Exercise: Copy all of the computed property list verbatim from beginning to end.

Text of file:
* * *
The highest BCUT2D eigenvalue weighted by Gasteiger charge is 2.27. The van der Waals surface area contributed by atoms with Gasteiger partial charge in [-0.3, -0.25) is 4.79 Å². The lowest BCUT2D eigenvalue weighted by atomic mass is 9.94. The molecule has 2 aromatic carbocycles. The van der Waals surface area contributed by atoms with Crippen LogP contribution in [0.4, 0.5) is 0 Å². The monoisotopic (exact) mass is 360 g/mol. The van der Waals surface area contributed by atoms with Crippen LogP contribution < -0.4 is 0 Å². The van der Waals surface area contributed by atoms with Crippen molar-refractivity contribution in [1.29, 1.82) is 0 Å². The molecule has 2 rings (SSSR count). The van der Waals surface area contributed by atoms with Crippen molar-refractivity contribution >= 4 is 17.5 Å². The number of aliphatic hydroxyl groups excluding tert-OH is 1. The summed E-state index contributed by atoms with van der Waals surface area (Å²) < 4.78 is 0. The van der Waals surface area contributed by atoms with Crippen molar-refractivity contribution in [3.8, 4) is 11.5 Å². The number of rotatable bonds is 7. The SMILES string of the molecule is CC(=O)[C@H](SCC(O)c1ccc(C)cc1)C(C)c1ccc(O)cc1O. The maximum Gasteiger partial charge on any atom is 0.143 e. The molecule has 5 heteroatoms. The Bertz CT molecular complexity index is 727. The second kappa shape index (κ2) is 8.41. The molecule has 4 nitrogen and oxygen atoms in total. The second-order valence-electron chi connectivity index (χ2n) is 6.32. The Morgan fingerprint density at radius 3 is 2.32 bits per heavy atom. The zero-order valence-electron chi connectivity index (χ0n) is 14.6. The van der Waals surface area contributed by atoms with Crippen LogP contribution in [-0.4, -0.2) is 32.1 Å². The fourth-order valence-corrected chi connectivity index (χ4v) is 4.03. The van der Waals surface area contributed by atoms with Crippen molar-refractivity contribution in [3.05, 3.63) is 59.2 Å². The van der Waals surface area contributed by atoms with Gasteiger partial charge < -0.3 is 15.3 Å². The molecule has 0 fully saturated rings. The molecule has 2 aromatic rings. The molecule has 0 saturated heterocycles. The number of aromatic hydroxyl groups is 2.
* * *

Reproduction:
The highest BCUT2D eigenvalue weighted by Gasteiger charge is 2.27. The van der Waals surface area contributed by atoms with Gasteiger partial charge in [-0.3, -0.25) is 4.79 Å². The lowest BCUT2D eigenvalue weighted by atomic mass is 9.94. The molecule has 2 aromatic carbocycles. The van der Waals surface area contributed by atoms with Crippen LogP contribution in [0.4, 0.5) is 0 Å². The monoisotopic (exact) mass is 360 g/mol. The van der Waals surface area contributed by atoms with Crippen LogP contribution < -0.4 is 0 Å². The van der Waals surface area contributed by atoms with Crippen molar-refractivity contribution in [1.29, 1.82) is 0 Å². The molecule has 2 rings (SSSR count). The van der Waals surface area contributed by atoms with Crippen molar-refractivity contribution >= 4 is 17.5 Å². The number of aliphatic hydroxyl groups excluding tert-OH is 1. The summed E-state index contributed by atoms with van der Waals surface area (Å²) < 4.78 is 0. The van der Waals surface area contributed by atoms with Crippen molar-refractivity contribution in [3.8, 4) is 11.5 Å². The number of rotatable bonds is 7. The SMILES string of the molecule is CC(=O)[C@H](SCC(O)c1ccc(C)cc1)C(C)c1ccc(O)cc1O. The maximum Gasteiger partial charge on any atom is 0.143 e. The molecule has 5 heteroatoms. The Bertz CT molecular complexity index is 727. The second kappa shape index (κ2) is 8.41. The molecule has 4 nitrogen and oxygen atoms in total. The second-order valence-electron chi connectivity index (χ2n) is 6.32. The Morgan fingerprint density at radius 3 is 2.32 bits per heavy atom. The zero-order valence-electron chi connectivity index (χ0n) is 14.6. The van der Waals surface area contributed by atoms with Crippen LogP contribution in [-0.4, -0.2) is 32.1 Å². The fourth-order valence-corrected chi connectivity index (χ4v) is 4.03. The van der Waals surface area contributed by atoms with Crippen molar-refractivity contribution in [3.05, 3.63) is 59.2 Å². The van der Waals surface area contributed by atoms with Gasteiger partial charge < -0.3 is 15.3 Å². The molecule has 0 fully saturated rings. The molecule has 2 aromatic rings. The molecule has 0 saturated heterocycles. The number of aromatic hydroxyl groups is 2.